Sophie’s a strange bird when it comes to order. Lately, she insists on brushing her teeth before her nap as well as before bed. Which is fine. Except that it takes f.o.r.e.v.e.r. and, if you’re not careful, often results in a meltdown.
The stool has to be on the bath mat, in front of the sink. Her toothbrush and toothpaste have to be on the sink and if anything else is on the sink (aside from soap) she flips out. She has to open the toothpaste herself and she has to try to squirt out the toothpaste herself, even though she knows that for a week now it’s been almost empty and she’s not strong enough to get the remaining paste out. So then she says “a little help please,” (just like that … I would love to know where she learned that phrase), which is my cue to take the toothpaste from her (but not the toothbrush!), and squirt it out for her, while she holds the toothbrush just so. Then I put the toothpaste back on the sink (but I don’t dare put the cap on) and she brushes her teeth, sans water. Then she puts her toothbrush down and puts the lid back on the toothpaste. Then she picks her toothbrush back up and turns the water on. She dips the brush in and out of the water, and in and out of her mouth, until I insist we end this ridiculously long process and go to nap/bed. She says “one more time,” and then she (and only she) turns off the water. She reminds me not to put anything else on the sink and that she wants to be the first one to leave the bathroom.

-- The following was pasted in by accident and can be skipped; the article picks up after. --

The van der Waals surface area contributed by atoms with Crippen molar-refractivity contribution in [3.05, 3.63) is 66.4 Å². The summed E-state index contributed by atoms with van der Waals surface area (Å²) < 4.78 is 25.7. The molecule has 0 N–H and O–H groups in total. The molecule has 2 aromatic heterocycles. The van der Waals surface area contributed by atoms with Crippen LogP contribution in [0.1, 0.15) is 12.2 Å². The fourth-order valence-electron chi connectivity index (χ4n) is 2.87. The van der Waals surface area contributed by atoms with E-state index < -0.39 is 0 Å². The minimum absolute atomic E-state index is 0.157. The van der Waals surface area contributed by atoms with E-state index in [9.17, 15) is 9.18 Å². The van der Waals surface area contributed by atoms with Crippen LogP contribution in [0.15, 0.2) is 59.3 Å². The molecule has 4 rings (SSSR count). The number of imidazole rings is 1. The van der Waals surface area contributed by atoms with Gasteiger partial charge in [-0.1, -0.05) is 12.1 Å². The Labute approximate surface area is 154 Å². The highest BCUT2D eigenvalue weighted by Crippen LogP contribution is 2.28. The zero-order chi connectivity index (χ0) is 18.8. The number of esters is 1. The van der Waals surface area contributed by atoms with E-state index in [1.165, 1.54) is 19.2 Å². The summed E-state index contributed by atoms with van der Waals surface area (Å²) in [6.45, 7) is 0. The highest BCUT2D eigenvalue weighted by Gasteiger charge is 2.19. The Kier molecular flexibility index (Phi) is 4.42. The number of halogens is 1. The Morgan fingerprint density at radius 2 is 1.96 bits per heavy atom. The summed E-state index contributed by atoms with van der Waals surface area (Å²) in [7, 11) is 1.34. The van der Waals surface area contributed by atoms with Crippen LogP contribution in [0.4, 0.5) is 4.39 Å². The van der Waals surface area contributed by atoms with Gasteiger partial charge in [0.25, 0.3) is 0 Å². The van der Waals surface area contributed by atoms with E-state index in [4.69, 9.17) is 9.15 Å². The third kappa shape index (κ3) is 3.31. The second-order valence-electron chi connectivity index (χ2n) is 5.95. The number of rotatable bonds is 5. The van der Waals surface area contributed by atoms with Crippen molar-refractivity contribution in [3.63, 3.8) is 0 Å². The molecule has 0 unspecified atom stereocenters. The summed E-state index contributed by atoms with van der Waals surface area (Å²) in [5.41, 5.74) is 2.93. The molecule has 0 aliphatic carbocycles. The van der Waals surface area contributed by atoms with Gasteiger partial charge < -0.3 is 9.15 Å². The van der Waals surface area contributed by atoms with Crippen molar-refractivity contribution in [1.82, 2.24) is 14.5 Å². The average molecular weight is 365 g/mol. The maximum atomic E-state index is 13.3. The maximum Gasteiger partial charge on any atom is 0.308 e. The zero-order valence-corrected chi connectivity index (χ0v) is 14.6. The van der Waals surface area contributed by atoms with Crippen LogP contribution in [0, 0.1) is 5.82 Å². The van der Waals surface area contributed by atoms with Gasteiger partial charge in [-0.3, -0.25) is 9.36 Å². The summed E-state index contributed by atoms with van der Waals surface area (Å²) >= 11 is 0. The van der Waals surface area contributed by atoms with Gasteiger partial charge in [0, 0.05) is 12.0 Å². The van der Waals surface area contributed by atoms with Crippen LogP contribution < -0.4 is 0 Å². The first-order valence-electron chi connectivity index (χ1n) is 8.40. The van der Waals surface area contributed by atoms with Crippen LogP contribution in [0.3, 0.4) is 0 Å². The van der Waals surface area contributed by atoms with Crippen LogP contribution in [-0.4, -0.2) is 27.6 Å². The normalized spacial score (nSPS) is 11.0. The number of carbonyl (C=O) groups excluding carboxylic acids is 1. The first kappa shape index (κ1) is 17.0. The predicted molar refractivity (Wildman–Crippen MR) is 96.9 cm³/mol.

We go through this, twice a day. Often, with two 7-month-olds screaming downstairs. And if the smallest, most insignificant thing happens out of order, tears ensue, for at least five minutes. People tell me there’s nothing abnormal about this—she’s 2. Seriously?
But then we play Play-Doh. And although she can be bossy with the colors, demanding I use brown even though I want pink (we’re working on that), she could care less about order. In fact, she insists we mix and match and mush the colors together together, creating eyes and spots and dots for snakes (the only thing I’m good at making). And so we do.
Perhaps I should tape a photo of one of her Play-Doh creations to the bathroom mirror. Maybe, just maybe, I might worry a little less.
“Be regular and orderly in your life, so that you may be violent and original in your work.” —Flaubert